Ou Ning’s first documentary film San Yuan Li focuses on the urban village phenomenon in the process of China’s radical urbanization; it was a team effort. All the participants were amateur film lovers. They got to know each other through the U-thèque Organization founded by Ou Ning and taught themselves filmmaking during the weekend screening activities. His second documentary Meishi Street focuses on the demolishing of the street in front of Tiananmen Square and the protest of the residents prior to the 2008 Beijing Olympic Games. It was also a team effort, but for the first time, Ou Ning gave a digital camera to one of the residents, Zhang Jinli, who then learned basic skills and documented his protest himself. Through egalitarian discussion and mutual learning, Ou Ning and his team—and the ordinary people they engaged with—used acquired skills to document their reality, to shape their own narratives, and to find their own voice, in a process of self-empowerment. This practice of collectivism, which encourages participation, cooperation, equal rights, and mutual learning, was later applied to the Bishan Project, a six-year rural reconstruction and placemaking project, and has been updated and extended in a series of his recent experimental projects in different places to improve the local auditory identity through soundscape studies. In this lecture Ou Ning will share the practices he has consistently honed over the past twenty years.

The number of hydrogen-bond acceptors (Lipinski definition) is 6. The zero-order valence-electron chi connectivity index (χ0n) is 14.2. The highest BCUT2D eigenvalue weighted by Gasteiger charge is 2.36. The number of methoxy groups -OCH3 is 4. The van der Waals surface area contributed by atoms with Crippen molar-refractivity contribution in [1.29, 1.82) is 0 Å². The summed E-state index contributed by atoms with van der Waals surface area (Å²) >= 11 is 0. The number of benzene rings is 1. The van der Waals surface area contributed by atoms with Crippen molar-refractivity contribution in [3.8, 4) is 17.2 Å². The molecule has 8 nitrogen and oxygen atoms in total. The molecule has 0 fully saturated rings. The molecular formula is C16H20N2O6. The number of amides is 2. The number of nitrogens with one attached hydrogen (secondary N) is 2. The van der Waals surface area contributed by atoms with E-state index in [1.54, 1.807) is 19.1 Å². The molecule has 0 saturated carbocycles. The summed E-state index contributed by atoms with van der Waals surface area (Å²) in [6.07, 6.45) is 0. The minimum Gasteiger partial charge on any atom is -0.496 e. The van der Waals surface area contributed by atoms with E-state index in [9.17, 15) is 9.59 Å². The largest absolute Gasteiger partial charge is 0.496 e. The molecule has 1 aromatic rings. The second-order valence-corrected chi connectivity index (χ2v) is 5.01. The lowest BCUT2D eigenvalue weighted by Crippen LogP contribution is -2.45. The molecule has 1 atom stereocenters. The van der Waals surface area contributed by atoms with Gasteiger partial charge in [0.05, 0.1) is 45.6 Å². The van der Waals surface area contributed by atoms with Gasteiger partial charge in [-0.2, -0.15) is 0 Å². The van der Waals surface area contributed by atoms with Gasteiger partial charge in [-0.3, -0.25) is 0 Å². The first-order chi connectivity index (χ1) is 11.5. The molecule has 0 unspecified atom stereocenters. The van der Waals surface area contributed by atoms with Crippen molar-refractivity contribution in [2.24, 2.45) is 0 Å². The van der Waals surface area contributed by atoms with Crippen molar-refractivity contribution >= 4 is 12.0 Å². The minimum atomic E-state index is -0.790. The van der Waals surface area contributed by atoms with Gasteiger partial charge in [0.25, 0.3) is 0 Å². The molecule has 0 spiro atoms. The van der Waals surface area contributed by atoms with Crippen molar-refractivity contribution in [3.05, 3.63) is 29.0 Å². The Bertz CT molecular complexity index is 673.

Ou Ning is a Chinese artist, filmmaker, curator, writer, publisher, and activist, who currently lives and works in New York. He is the director of two films, San Yuan Li (2003) and Meishi Street (2005), chief curator of the Shenzhen and Hong Kong Bi-City Biennale of Urbanism/Architecture (2009), jury member of the 8th Benesse Prize at the 2009 Venice Biennale, member of the Asian Art Council at the Guggenheim Museum (2011), founding chief editor of the literary bimonthly Chutzpah! (2011–14), founder of Bishan Commune (2011–16) and School of Tillers (2015–16), visiting professor at Columbia University Graduate School of Architecture, Planning, and Preservation (2016–17), and senior research fellow of the Center for Arts, Design, and Social Research in Boston (2019–22). His most recent book is Utopia in Practice: Bishan Project and Rural Reconstruction (Palgrave Macmillan, 2020).